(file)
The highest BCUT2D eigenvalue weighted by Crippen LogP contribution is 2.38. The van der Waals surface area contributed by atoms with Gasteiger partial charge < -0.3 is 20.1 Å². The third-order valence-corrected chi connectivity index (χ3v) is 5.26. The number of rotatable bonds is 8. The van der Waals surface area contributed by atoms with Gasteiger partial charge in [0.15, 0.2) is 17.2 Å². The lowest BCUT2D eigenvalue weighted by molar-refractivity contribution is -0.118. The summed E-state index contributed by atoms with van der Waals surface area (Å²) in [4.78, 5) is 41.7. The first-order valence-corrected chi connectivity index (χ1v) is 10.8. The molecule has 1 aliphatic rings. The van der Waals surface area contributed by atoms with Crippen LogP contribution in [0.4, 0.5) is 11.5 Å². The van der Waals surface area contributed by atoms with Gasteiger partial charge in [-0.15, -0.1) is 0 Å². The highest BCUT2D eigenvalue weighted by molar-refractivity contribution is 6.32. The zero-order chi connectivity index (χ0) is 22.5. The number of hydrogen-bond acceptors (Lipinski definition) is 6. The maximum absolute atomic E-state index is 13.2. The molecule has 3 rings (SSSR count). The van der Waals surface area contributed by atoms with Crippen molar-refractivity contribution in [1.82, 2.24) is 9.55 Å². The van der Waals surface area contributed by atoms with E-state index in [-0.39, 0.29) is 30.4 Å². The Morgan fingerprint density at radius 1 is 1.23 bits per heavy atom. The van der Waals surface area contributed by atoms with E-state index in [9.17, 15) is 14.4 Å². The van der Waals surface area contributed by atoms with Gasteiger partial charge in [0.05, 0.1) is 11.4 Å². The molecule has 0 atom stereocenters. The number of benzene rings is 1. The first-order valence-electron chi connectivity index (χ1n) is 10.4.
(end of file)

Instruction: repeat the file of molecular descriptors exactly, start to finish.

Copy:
The highest BCUT2D eigenvalue weighted by Crippen LogP contribution is 2.38. The van der Waals surface area contributed by atoms with Gasteiger partial charge < -0.3 is 20.1 Å². The third-order valence-corrected chi connectivity index (χ3v) is 5.26. The number of rotatable bonds is 8. The van der Waals surface area contributed by atoms with Gasteiger partial charge in [0.15, 0.2) is 17.2 Å². The lowest BCUT2D eigenvalue weighted by molar-refractivity contribution is -0.118. The summed E-state index contributed by atoms with van der Waals surface area (Å²) in [4.78, 5) is 41.7. The first-order valence-corrected chi connectivity index (χ1v) is 10.8. The molecule has 1 aliphatic rings. The van der Waals surface area contributed by atoms with Crippen LogP contribution in [0.4, 0.5) is 11.5 Å². The van der Waals surface area contributed by atoms with Gasteiger partial charge in [-0.15, -0.1) is 0 Å². The highest BCUT2D eigenvalue weighted by molar-refractivity contribution is 6.32. The zero-order chi connectivity index (χ0) is 22.5. The number of hydrogen-bond acceptors (Lipinski definition) is 6. The maximum absolute atomic E-state index is 13.2. The molecule has 3 rings (SSSR count). The van der Waals surface area contributed by atoms with Crippen molar-refractivity contribution in [1.82, 2.24) is 9.55 Å². The van der Waals surface area contributed by atoms with E-state index in [-0.39, 0.29) is 30.4 Å². The Morgan fingerprint density at radius 1 is 1.23 bits per heavy atom. The van der Waals surface area contributed by atoms with E-state index in [9.17, 15) is 14.4 Å². The van der Waals surface area contributed by atoms with Gasteiger partial charge in [0.05, 0.1) is 11.4 Å². The molecule has 0 atom stereocenters. The number of benzene rings is 1. The first-order valence-electron chi connectivity index (χ1n) is 10.4.